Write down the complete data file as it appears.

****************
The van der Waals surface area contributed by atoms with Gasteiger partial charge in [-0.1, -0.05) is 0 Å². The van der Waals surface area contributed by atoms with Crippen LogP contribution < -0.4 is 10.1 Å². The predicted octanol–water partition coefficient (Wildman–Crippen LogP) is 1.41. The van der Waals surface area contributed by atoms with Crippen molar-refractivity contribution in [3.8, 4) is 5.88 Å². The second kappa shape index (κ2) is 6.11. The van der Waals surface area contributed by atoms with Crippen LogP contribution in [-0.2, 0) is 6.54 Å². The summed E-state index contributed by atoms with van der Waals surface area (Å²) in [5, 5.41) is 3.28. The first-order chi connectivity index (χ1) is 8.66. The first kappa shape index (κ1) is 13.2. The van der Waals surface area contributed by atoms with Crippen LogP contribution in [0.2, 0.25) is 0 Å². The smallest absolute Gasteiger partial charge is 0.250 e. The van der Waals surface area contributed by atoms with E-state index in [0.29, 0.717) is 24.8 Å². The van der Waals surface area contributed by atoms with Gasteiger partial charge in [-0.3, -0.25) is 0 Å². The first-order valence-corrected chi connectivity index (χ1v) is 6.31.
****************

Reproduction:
The van der Waals surface area contributed by atoms with Gasteiger partial charge in [-0.1, -0.05) is 0 Å². The van der Waals surface area contributed by atoms with Crippen LogP contribution < -0.4 is 10.1 Å². The predicted octanol–water partition coefficient (Wildman–Crippen LogP) is 1.41. The van der Waals surface area contributed by atoms with Crippen molar-refractivity contribution in [3.8, 4) is 5.88 Å². The second kappa shape index (κ2) is 6.11. The van der Waals surface area contributed by atoms with Crippen LogP contribution in [-0.2, 0) is 6.54 Å². The summed E-state index contributed by atoms with van der Waals surface area (Å²) in [5, 5.41) is 3.28. The first-order chi connectivity index (χ1) is 8.66. The first kappa shape index (κ1) is 13.2. The van der Waals surface area contributed by atoms with Crippen LogP contribution in [0.2, 0.25) is 0 Å². The smallest absolute Gasteiger partial charge is 0.250 e. The van der Waals surface area contributed by atoms with E-state index in [0.29, 0.717) is 24.8 Å². The van der Waals surface area contributed by atoms with Gasteiger partial charge in [-0.3, -0.25) is 0 Å². The first-order valence-corrected chi connectivity index (χ1v) is 6.31.